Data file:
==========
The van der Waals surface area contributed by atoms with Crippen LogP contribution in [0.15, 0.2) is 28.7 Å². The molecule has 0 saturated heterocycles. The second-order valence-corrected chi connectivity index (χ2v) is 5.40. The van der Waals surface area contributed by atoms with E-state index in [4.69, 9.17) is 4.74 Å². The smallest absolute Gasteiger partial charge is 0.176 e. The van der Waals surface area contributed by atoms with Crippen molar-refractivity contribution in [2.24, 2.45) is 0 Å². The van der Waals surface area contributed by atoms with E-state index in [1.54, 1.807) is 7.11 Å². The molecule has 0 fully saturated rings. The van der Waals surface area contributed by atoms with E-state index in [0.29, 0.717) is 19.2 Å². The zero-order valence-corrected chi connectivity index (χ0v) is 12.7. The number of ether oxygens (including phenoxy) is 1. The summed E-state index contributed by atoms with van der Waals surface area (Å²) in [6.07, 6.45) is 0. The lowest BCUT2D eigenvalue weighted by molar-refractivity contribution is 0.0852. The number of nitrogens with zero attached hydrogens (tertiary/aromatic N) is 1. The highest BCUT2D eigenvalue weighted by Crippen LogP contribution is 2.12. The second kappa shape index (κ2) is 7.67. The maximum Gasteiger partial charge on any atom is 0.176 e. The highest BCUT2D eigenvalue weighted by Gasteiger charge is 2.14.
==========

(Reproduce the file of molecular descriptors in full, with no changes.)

The van der Waals surface area contributed by atoms with Crippen LogP contribution in [0.15, 0.2) is 28.7 Å². The molecule has 0 saturated heterocycles. The second-order valence-corrected chi connectivity index (χ2v) is 5.40. The van der Waals surface area contributed by atoms with E-state index in [4.69, 9.17) is 4.74 Å². The smallest absolute Gasteiger partial charge is 0.176 e. The van der Waals surface area contributed by atoms with Crippen molar-refractivity contribution in [2.24, 2.45) is 0 Å². The van der Waals surface area contributed by atoms with E-state index in [1.54, 1.807) is 7.11 Å². The molecule has 0 fully saturated rings. The van der Waals surface area contributed by atoms with E-state index in [0.29, 0.717) is 19.2 Å². The zero-order valence-corrected chi connectivity index (χ0v) is 12.7. The number of ether oxygens (including phenoxy) is 1. The summed E-state index contributed by atoms with van der Waals surface area (Å²) in [6.07, 6.45) is 0. The lowest BCUT2D eigenvalue weighted by molar-refractivity contribution is 0.0852. The number of nitrogens with zero attached hydrogens (tertiary/aromatic N) is 1. The highest BCUT2D eigenvalue weighted by Crippen LogP contribution is 2.12. The second kappa shape index (κ2) is 7.67. The maximum Gasteiger partial charge on any atom is 0.176 e. The highest BCUT2D eigenvalue weighted by Gasteiger charge is 2.14.